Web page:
[0008] FIG. 3 is an illustrative representation of a scanning procedure for a CRT computer monitor 31. The path of an electron beam 33 (representative of three separate beams that would be provided, one for each of the R, G and B colors) sweeps across a phosphor coated screen in a horizontal line, beginning at the top left corner of the screen. Upon reaching the end of a horizontal line, a return trace or retrace 35 occurs, during which the R, G and B electron beams are blanked so that no image information is transmitted and no mark appears on the screen during the retrace. The electron beam then sweeps across the screen along the next horizontal line, followed by another horizontal retrace. Ultimately, the path of the electron beam moves along the bottom horizontal line of the screen, completing a full sweep of the screen, known as a field. (In the case of interlaced monitors, the electron beams scan only every other line within each field, filling in the skipped lines in a subsequent field.) The completion of each field is followed by a vertical retrace 37, during which the R, G and B electron beams are again blanked such that no image information is transmitted and no mark appears on the screen during the vertical retrace. The time period for horizontal retrace 35, during which the electron beams are also blanked, is known as the horizontal blanking interval. The time period for vertical retrace 37, during which the electron beams are blanked, is called the vertical blanking interval. The timing of the electron beam gun horizontal and vertical retraces (and the associated blanking intervals) are established in relation to horizontal and vertical synch pulses HSYNCH 27 and VSYNC 29, respectively.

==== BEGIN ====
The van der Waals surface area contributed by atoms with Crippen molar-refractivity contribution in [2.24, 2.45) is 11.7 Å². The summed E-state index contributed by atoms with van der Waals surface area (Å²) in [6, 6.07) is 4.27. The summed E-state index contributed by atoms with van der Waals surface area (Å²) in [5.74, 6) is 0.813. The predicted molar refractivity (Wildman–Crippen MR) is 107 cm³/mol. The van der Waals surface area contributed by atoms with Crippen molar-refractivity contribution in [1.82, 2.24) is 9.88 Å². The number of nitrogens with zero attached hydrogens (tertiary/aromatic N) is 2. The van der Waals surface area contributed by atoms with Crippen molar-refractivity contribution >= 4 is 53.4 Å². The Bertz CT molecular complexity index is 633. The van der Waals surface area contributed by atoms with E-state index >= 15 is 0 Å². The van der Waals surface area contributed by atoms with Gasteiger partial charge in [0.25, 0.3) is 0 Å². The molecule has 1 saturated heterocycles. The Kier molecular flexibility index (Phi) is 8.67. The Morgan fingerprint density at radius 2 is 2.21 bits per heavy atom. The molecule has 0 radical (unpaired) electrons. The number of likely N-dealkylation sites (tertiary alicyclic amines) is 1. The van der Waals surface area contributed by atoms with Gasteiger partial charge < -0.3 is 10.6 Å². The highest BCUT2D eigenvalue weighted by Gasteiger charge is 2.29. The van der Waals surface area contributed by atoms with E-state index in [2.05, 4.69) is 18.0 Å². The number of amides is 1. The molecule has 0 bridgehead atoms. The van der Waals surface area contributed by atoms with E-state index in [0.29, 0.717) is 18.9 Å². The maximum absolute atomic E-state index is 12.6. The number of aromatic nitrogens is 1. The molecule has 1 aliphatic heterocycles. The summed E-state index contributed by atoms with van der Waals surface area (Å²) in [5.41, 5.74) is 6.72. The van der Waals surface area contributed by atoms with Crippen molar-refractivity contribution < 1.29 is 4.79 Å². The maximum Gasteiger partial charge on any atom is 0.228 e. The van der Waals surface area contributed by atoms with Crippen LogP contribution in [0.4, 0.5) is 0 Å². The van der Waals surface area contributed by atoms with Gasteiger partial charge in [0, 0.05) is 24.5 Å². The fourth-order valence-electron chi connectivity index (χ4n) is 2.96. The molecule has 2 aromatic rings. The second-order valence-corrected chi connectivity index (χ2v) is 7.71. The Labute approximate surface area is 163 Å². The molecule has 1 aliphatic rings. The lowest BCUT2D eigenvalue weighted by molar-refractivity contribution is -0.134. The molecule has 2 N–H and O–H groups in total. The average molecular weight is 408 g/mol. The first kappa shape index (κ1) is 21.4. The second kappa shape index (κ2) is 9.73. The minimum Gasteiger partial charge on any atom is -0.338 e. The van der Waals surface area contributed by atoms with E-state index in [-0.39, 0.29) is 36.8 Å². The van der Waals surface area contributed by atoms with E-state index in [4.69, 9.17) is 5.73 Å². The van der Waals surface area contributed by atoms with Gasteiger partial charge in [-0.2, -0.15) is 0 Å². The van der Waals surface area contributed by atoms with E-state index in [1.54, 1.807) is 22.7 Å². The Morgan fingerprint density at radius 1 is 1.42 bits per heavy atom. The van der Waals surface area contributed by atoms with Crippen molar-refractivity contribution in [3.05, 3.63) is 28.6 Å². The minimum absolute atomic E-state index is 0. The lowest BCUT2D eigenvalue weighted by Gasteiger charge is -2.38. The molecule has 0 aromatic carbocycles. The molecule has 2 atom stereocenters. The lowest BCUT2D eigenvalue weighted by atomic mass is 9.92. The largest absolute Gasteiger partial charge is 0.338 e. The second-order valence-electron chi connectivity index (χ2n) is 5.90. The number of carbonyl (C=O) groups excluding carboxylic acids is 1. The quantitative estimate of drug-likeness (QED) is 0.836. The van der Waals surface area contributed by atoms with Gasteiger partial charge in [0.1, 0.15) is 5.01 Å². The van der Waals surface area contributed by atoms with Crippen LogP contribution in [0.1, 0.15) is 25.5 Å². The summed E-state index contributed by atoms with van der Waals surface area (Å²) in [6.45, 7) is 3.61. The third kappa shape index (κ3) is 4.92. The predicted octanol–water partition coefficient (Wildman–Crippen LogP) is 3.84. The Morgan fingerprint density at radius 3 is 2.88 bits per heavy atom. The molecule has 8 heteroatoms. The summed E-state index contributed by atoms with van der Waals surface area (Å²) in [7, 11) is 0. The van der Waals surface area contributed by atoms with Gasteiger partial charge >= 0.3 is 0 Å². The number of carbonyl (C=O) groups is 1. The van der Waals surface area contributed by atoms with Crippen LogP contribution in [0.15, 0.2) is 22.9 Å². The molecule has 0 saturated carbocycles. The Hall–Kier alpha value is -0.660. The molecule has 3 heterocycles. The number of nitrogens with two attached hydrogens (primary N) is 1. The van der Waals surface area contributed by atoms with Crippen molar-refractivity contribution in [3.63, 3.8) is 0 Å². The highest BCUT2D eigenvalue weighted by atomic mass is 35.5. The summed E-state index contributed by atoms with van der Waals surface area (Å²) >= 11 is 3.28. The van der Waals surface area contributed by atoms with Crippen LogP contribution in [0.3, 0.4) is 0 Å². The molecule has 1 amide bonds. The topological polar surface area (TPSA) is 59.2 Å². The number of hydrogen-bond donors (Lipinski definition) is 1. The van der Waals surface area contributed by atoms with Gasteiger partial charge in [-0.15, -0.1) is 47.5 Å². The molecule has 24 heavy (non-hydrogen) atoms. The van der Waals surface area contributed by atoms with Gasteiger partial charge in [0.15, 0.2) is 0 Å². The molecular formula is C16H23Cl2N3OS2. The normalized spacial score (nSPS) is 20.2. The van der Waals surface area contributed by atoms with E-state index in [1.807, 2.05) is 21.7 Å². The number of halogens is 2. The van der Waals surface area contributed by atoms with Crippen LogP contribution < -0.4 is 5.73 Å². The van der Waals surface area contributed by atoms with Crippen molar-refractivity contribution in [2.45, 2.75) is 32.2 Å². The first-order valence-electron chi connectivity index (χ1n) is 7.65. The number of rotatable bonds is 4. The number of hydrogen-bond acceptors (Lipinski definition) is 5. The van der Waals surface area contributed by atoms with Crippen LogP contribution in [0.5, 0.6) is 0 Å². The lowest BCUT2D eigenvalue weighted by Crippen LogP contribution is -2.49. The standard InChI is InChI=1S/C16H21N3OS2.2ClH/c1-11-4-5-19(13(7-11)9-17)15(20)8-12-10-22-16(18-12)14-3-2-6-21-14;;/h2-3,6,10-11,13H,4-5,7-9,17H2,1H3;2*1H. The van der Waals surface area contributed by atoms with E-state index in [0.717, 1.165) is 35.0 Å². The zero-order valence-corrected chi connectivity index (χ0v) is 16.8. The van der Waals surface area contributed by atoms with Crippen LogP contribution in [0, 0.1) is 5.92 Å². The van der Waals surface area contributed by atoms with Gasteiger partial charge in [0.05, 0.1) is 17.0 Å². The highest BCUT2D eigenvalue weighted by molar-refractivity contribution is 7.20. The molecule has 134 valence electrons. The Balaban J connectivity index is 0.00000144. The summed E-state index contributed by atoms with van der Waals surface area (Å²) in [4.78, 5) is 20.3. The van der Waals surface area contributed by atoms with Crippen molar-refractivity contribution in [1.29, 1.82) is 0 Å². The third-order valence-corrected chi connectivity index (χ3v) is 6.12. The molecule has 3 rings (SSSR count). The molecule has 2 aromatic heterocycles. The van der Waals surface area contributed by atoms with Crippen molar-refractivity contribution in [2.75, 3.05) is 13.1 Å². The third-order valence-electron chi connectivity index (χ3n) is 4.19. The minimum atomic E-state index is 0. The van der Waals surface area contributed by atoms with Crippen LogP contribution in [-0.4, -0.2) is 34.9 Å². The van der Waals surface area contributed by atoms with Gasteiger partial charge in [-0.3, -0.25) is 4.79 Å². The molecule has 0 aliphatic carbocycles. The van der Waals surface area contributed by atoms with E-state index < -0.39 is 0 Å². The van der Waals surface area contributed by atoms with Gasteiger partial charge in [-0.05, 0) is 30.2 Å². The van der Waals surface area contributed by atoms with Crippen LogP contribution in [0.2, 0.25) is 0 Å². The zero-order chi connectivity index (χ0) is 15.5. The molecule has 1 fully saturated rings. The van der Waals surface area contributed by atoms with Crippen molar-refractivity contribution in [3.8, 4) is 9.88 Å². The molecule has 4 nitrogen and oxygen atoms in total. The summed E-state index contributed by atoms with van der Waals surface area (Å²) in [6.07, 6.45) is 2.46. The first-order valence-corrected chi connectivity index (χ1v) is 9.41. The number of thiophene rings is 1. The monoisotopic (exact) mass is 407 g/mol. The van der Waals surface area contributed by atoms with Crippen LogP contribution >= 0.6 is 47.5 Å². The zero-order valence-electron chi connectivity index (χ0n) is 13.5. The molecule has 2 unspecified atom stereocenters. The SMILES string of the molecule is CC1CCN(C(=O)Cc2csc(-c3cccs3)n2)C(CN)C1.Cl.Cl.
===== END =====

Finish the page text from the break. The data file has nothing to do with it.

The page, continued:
[0009] LCD displays operate on different principals, not involving raster scanning or actual vertical or horizontal retraces. Instead, color LCD displays rely upon selective application of charges to cells of a liquid crystal panel utilizing a matrix of transistors, which in turn govern the extent to which red, green and blue components of light emanated from behind the computer's display panel are transmitted through the material of the liquid crystal panel at any given point (pixel). To retain compatibility with the huge installed base of the conventional analog VGA monitor interconnect, LCD display monitors generally accept analog input signals.

[0010] The usability of the standard VGA interconnect for high resolution monitor applications is limited by the usable bandwidth of the standard analog 3 row 15 pin D-sub VGA connection. Potential exists for increasing the usable bandwidth through improvements in the physical structure of the interconnect itself, e.g., improved shielding and impedance control, but these approaches have inherent constraints. The improvements obtainable are incremental and, in addition, physical improvements (even those that retain the 3 row 15 pin D-sub form factor), would require validation and adoption by suppliers. An approach with the potential for providing substantial gains in usable bandwidth of the VGA (and generally any other standard) interconnect form factor, not reliant on physical changes to the interconnect, would be highly desirable.